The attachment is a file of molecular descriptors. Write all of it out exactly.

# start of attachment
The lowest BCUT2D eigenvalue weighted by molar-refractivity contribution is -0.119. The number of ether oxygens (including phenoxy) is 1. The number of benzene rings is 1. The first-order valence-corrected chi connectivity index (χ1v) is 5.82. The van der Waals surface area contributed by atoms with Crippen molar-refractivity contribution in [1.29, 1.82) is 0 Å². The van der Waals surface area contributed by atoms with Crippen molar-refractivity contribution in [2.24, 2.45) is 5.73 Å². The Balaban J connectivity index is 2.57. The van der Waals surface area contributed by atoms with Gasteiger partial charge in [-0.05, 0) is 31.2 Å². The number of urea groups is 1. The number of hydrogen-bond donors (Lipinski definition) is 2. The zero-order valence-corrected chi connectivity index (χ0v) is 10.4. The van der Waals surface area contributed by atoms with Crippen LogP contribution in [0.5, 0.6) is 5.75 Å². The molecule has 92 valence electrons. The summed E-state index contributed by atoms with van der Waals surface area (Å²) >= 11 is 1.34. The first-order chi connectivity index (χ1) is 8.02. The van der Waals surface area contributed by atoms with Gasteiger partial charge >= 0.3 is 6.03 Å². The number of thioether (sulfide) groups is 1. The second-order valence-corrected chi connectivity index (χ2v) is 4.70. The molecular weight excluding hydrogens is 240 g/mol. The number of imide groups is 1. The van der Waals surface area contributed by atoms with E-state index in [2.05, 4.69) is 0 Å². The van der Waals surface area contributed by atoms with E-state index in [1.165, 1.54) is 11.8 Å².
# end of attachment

The lowest BCUT2D eigenvalue weighted by molar-refractivity contribution is -0.119. The number of ether oxygens (including phenoxy) is 1. The number of benzene rings is 1. The first-order valence-corrected chi connectivity index (χ1v) is 5.82. The van der Waals surface area contributed by atoms with Crippen molar-refractivity contribution in [1.29, 1.82) is 0 Å². The van der Waals surface area contributed by atoms with Crippen molar-refractivity contribution in [2.24, 2.45) is 5.73 Å². The Balaban J connectivity index is 2.57. The van der Waals surface area contributed by atoms with Gasteiger partial charge in [-0.05, 0) is 31.2 Å². The number of urea groups is 1. The number of hydrogen-bond donors (Lipinski definition) is 2. The zero-order valence-corrected chi connectivity index (χ0v) is 10.4. The van der Waals surface area contributed by atoms with Crippen LogP contribution in [0.5, 0.6) is 5.75 Å². The molecule has 92 valence electrons. The summed E-state index contributed by atoms with van der Waals surface area (Å²) >= 11 is 1.34. The first-order chi connectivity index (χ1) is 8.02. The van der Waals surface area contributed by atoms with Gasteiger partial charge >= 0.3 is 6.03 Å². The number of thioether (sulfide) groups is 1. The second-order valence-corrected chi connectivity index (χ2v) is 4.70. The molecular weight excluding hydrogens is 240 g/mol. The number of imide groups is 1. The van der Waals surface area contributed by atoms with E-state index in [2.05, 4.69) is 0 Å². The van der Waals surface area contributed by atoms with E-state index in [1.165, 1.54) is 11.8 Å².